Page 1 of 2 12 LastLast
Results 1 to 10 of 17

Thread: An air collision over Caen during the daylight bombing mission on 7 July 1944

  1. #1
    Join Date
    Mar 2009
    Location
    Poland
    Posts
    257
    Thanks
    0
    Thanked 0 Times in 0 Posts

    Default An air collision over Caen during the daylight bombing mission on 7 July 1944

    Hello,
    While reading the book by G/Cpt Eric Cropper "Back Bearings - a Navigator`s tale 1942 to 1974) I put my attention to the incident which according to the author, had happened during the daylight mission of bombing German troops near Caen in the evening of 7th of July 1944.

    Eric Cropper was posted to 103 Sqn and flew in a crew of P/O Alan Moore. During that operation t their Lancaster G-for-George was struck over the target by the bombs dropped from above and consequently collided with another Lancaster with the code letter "A", which damaged their tailplane and cut off the rear turret together with their air gunner F/Sgt Frederick Glyn Roberts DFM (1131282) who was killed instantly. The heavily damaged 103 Sqn Lancaster managed to reach UK and forcelanded at Tangmere being consequently written off. The other Lancaster "A" with their engines severely damaged had to crash in target area. Three airmen bailed out and the other four fortunately survived the landing with minor injuries only and eventually soon joined their parent squadron.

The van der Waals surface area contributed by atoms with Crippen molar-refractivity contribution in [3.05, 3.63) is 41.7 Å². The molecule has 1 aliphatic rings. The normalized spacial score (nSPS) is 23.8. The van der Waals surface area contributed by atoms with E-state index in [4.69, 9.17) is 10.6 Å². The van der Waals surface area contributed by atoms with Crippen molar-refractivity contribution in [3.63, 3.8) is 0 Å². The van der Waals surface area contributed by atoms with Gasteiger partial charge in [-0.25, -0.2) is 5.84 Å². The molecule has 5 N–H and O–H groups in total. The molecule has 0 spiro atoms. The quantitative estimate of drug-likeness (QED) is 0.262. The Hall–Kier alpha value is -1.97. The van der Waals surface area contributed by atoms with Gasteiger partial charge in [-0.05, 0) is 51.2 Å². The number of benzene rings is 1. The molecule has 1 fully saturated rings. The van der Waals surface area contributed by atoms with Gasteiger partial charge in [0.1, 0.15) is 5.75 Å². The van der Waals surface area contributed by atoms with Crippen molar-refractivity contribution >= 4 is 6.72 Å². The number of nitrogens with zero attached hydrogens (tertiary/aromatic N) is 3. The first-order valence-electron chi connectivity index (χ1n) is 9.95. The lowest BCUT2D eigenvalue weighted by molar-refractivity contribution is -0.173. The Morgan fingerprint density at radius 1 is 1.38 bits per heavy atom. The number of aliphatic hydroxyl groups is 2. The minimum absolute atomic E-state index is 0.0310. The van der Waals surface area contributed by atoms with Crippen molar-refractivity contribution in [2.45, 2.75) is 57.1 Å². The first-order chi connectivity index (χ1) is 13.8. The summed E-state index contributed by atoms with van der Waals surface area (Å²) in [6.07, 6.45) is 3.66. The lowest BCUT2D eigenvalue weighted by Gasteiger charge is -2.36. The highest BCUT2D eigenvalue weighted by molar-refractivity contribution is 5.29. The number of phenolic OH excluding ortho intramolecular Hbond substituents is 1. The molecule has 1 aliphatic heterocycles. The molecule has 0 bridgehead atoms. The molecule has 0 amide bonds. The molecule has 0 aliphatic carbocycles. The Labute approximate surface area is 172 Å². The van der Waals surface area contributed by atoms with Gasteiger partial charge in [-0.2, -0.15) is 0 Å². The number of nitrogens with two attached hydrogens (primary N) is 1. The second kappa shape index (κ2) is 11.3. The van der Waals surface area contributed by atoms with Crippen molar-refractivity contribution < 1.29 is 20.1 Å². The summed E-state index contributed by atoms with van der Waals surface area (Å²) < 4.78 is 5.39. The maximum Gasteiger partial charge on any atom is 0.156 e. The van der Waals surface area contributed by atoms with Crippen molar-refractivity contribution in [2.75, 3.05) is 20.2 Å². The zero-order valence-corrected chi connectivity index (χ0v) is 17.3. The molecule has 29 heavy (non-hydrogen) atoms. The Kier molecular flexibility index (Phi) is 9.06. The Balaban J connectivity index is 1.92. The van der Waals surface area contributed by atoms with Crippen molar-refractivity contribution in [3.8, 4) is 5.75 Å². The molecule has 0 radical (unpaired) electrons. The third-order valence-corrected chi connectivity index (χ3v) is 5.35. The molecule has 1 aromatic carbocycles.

The interesting thing is that however in Chorley`s BC losses series, F/Sgt Frederick Glyn Robert is mentioned among the deceased airmen in vol. 9 - BC Roll of Honour 1939-1947 with 07.07.194 as the date of his death, there is no mention of him and of the above described incident in vol. 5 - BC losses in 1944. I didn`t find any notice of this air collision in 1 Group ORB as well as among the Loss Cards dated on 07.07.1944.

    I wonder if there is any other source confirming this incident and if the other crew and their aircraft could be identified.
    Any assistance would be appreciated.

    Regards,
    Greg
    Last edited by Grexx; 11th May 2014 at 19:07. Reason: .

  2. #2
    Join Date
    Oct 2008
    Posts
    6,448
    Thanks
    0
    Thanked 34 Times in 33 Posts

    Default

    Hello,

    There was only one other aircraft marked "A", that was lost on 7-7-1944. That was No.626 Sqn Lancaster I LM112:UM-A2 (see:BCL5/320). This aircraft was piloted by AUS422250 P/O (Pilot) John Charles ORAM RAAF. You will find a brief description of the loss of LM112, here:

    http://static.awm.gov.au/images/coll...070710--1-.PDF

    See: pp.2 & 7 of 31.

    P/O Oram RAAF, was awarded a DFC for his part in these events. The citation for his DFC can be viewed here:

    https:http://www.thegazette.co.uk/London/i...6706/page/4328

    Nowhere, is there mention of a mid-air collision.

    l believe Greg Harrison (an esteemed member), has a copy of the accident card for the 103 Squadron aircraft supposedly involved in these events.

    Take your hand off the bottle, sorry, throttle, and call home Greg!

    Col.
    Last edited by COL BRUGGY; 12th May 2014 at 00:30.

  3. #3
    Join Date
    Nov 2007
    Location
    London, Ontario, Canada
    Posts
    449
    Thanks
    0
    Thanked 2 Times in 2 Posts

    Default

    Air14_3463 Summary of AC damage on operations\1944\07 has the following: